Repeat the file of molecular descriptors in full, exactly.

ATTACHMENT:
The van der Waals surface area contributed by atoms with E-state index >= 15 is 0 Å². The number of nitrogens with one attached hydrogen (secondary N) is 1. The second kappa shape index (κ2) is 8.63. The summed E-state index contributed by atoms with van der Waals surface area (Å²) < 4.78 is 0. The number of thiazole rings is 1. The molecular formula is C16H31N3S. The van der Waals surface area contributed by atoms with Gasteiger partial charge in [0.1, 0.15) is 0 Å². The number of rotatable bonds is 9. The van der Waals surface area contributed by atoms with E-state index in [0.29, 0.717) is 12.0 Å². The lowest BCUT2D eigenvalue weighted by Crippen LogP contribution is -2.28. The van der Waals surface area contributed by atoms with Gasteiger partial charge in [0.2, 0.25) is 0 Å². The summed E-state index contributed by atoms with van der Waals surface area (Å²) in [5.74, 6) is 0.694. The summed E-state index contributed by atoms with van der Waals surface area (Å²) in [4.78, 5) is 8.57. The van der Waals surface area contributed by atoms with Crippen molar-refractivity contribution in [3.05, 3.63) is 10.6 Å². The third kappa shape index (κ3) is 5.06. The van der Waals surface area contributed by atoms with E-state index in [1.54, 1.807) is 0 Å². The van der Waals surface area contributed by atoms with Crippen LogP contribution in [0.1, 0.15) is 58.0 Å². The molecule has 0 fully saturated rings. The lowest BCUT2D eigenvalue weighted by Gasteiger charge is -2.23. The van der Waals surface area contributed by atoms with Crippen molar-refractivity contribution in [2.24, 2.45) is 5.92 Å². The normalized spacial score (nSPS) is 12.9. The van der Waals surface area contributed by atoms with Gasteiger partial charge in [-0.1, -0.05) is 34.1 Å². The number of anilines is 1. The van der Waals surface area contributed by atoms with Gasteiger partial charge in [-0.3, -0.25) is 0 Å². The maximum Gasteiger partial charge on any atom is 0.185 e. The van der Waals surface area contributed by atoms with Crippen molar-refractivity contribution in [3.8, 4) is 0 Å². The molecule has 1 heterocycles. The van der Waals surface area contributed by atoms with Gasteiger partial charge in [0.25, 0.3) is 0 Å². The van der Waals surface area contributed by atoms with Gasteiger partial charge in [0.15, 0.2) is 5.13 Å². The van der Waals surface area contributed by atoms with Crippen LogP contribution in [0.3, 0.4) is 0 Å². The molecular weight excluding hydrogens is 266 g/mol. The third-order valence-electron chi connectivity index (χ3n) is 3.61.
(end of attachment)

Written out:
The van der Waals surface area contributed by atoms with E-state index >= 15 is 0 Å². The number of nitrogens with one attached hydrogen (secondary N) is 1. The second kappa shape index (κ2) is 8.63. The summed E-state index contributed by atoms with van der Waals surface area (Å²) < 4.78 is 0. The number of thiazole rings is 1. The molecular formula is C16H31N3S. The van der Waals surface area contributed by atoms with Gasteiger partial charge in [0.1, 0.15) is 0 Å². The number of rotatable bonds is 9. The van der Waals surface area contributed by atoms with E-state index in [0.29, 0.717) is 12.0 Å². The lowest BCUT2D eigenvalue weighted by Crippen LogP contribution is -2.28. The van der Waals surface area contributed by atoms with Gasteiger partial charge in [0.2, 0.25) is 0 Å². The summed E-state index contributed by atoms with van der Waals surface area (Å²) in [5.74, 6) is 0.694. The summed E-state index contributed by atoms with van der Waals surface area (Å²) in [4.78, 5) is 8.57. The van der Waals surface area contributed by atoms with Crippen molar-refractivity contribution in [3.05, 3.63) is 10.6 Å². The third kappa shape index (κ3) is 5.06. The van der Waals surface area contributed by atoms with E-state index in [1.54, 1.807) is 0 Å². The van der Waals surface area contributed by atoms with Crippen LogP contribution in [0.1, 0.15) is 58.0 Å². The molecule has 0 fully saturated rings. The lowest BCUT2D eigenvalue weighted by Gasteiger charge is -2.23. The van der Waals surface area contributed by atoms with Crippen molar-refractivity contribution in [2.24, 2.45) is 5.92 Å². The normalized spacial score (nSPS) is 12.9. The van der Waals surface area contributed by atoms with Gasteiger partial charge in [-0.1, -0.05) is 34.1 Å². The number of anilines is 1. The van der Waals surface area contributed by atoms with Gasteiger partial charge in [-0.3, -0.25) is 0 Å². The maximum Gasteiger partial charge on any atom is 0.185 e. The van der Waals surface area contributed by atoms with Crippen molar-refractivity contribution in [3.8, 4) is 0 Å². The molecule has 1 heterocycles. The van der Waals surface area contributed by atoms with Gasteiger partial charge in [0.25, 0.3) is 0 Å². The van der Waals surface area contributed by atoms with Gasteiger partial charge in [0.15, 0.2) is 5.13 Å². The van der Waals surface area contributed by atoms with Crippen LogP contribution in [0.3, 0.4) is 0 Å². The molecular weight excluding hydrogens is 266 g/mol. The third-order valence-electron chi connectivity index (χ3n) is 3.61.